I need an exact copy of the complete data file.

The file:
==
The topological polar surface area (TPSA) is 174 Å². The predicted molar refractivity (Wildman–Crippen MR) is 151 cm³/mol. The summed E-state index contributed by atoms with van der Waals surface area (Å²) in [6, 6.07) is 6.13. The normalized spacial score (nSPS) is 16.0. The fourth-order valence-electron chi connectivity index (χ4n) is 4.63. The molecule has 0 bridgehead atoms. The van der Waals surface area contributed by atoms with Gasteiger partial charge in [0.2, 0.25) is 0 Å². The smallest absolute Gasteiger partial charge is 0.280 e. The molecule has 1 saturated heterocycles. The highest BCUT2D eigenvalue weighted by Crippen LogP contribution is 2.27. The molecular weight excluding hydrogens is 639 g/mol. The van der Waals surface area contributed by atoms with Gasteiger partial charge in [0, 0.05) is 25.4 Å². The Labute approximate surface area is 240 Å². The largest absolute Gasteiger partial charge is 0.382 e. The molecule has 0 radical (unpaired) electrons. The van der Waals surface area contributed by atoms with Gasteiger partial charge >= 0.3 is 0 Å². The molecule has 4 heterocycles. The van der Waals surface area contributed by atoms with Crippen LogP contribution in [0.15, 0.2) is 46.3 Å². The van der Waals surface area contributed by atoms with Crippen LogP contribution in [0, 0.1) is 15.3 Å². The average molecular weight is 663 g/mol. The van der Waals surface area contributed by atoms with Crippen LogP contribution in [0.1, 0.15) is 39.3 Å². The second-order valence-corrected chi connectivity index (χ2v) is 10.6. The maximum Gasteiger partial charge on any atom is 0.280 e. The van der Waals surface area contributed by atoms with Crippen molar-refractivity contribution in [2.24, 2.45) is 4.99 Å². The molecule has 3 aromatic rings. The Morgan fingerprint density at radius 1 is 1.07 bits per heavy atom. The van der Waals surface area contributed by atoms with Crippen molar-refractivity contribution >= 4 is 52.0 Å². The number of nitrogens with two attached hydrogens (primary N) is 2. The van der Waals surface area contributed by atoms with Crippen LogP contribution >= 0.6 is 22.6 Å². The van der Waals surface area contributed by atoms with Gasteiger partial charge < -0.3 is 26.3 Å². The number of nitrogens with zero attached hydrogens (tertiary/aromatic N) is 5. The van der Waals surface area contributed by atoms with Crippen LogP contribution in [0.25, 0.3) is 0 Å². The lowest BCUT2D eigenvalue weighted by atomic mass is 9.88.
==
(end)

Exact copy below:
The topological polar surface area (TPSA) is 174 Å². The predicted molar refractivity (Wildman–Crippen MR) is 151 cm³/mol. The summed E-state index contributed by atoms with van der Waals surface area (Å²) in [6, 6.07) is 6.13. The normalized spacial score (nSPS) is 16.0. The fourth-order valence-electron chi connectivity index (χ4n) is 4.63. The molecule has 0 bridgehead atoms. The van der Waals surface area contributed by atoms with Gasteiger partial charge in [0.2, 0.25) is 0 Å². The smallest absolute Gasteiger partial charge is 0.280 e. The molecule has 1 saturated heterocycles. The highest BCUT2D eigenvalue weighted by Crippen LogP contribution is 2.27. The molecular weight excluding hydrogens is 639 g/mol. The van der Waals surface area contributed by atoms with Gasteiger partial charge in [0, 0.05) is 25.4 Å². The Labute approximate surface area is 240 Å². The largest absolute Gasteiger partial charge is 0.382 e. The molecule has 0 radical (unpaired) electrons. The van der Waals surface area contributed by atoms with Gasteiger partial charge >= 0.3 is 0 Å². The molecule has 4 heterocycles. The van der Waals surface area contributed by atoms with Crippen LogP contribution in [0.15, 0.2) is 46.3 Å². The van der Waals surface area contributed by atoms with Crippen LogP contribution in [0, 0.1) is 15.3 Å². The average molecular weight is 663 g/mol. The van der Waals surface area contributed by atoms with Crippen LogP contribution in [0.1, 0.15) is 39.3 Å². The second-order valence-corrected chi connectivity index (χ2v) is 10.6. The maximum Gasteiger partial charge on any atom is 0.280 e. The van der Waals surface area contributed by atoms with Crippen molar-refractivity contribution in [2.24, 2.45) is 4.99 Å². The molecule has 3 aromatic rings. The Morgan fingerprint density at radius 1 is 1.07 bits per heavy atom. The van der Waals surface area contributed by atoms with Crippen molar-refractivity contribution >= 4 is 52.0 Å². The number of nitrogens with two attached hydrogens (primary N) is 2. The van der Waals surface area contributed by atoms with Crippen LogP contribution >= 0.6 is 22.6 Å². The van der Waals surface area contributed by atoms with Gasteiger partial charge < -0.3 is 26.3 Å². The number of nitrogens with zero attached hydrogens (tertiary/aromatic N) is 5. The van der Waals surface area contributed by atoms with Crippen LogP contribution in [0.25, 0.3) is 0 Å². The lowest BCUT2D eigenvalue weighted by atomic mass is 9.88.